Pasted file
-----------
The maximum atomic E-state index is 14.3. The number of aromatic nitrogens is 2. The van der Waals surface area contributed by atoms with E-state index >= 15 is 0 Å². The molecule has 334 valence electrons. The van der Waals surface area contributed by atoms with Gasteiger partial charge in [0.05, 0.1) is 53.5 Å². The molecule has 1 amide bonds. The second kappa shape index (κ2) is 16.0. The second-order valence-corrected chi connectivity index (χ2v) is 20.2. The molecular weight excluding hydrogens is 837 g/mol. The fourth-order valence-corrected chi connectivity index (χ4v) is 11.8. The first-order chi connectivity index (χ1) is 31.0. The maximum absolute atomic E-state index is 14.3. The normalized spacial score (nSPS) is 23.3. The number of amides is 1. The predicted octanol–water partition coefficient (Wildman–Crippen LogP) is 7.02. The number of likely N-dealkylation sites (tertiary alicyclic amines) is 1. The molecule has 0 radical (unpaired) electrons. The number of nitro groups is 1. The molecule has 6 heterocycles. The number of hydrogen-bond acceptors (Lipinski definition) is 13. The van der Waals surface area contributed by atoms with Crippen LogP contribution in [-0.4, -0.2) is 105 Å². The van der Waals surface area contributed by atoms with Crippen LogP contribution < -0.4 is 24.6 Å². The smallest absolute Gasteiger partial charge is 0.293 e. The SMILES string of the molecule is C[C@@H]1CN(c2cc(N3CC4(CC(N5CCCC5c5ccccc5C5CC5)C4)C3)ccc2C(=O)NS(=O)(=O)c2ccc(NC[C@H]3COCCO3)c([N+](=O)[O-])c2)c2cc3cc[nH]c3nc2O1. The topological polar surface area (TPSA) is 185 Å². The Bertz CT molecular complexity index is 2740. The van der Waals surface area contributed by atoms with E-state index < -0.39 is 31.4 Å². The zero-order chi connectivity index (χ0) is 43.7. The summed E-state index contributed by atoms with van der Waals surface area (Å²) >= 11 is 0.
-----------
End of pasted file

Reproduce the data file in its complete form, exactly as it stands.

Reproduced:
The maximum atomic E-state index is 14.3. The number of aromatic nitrogens is 2. The van der Waals surface area contributed by atoms with E-state index >= 15 is 0 Å². The molecule has 334 valence electrons. The van der Waals surface area contributed by atoms with Gasteiger partial charge in [0.05, 0.1) is 53.5 Å². The molecule has 1 amide bonds. The second kappa shape index (κ2) is 16.0. The second-order valence-corrected chi connectivity index (χ2v) is 20.2. The molecular weight excluding hydrogens is 837 g/mol. The fourth-order valence-corrected chi connectivity index (χ4v) is 11.8. The first-order chi connectivity index (χ1) is 31.0. The maximum absolute atomic E-state index is 14.3. The normalized spacial score (nSPS) is 23.3. The number of amides is 1. The predicted octanol–water partition coefficient (Wildman–Crippen LogP) is 7.02. The number of likely N-dealkylation sites (tertiary alicyclic amines) is 1. The molecule has 0 radical (unpaired) electrons. The number of nitro groups is 1. The molecule has 6 heterocycles. The number of hydrogen-bond acceptors (Lipinski definition) is 13. The van der Waals surface area contributed by atoms with Crippen LogP contribution in [-0.4, -0.2) is 105 Å². The van der Waals surface area contributed by atoms with Crippen LogP contribution < -0.4 is 24.6 Å². The smallest absolute Gasteiger partial charge is 0.293 e. The SMILES string of the molecule is C[C@@H]1CN(c2cc(N3CC4(CC(N5CCCC5c5ccccc5C5CC5)C4)C3)ccc2C(=O)NS(=O)(=O)c2ccc(NC[C@H]3COCCO3)c([N+](=O)[O-])c2)c2cc3cc[nH]c3nc2O1. The topological polar surface area (TPSA) is 185 Å². The Bertz CT molecular complexity index is 2740. The van der Waals surface area contributed by atoms with E-state index < -0.39 is 31.4 Å². The zero-order chi connectivity index (χ0) is 43.7. The summed E-state index contributed by atoms with van der Waals surface area (Å²) >= 11 is 0.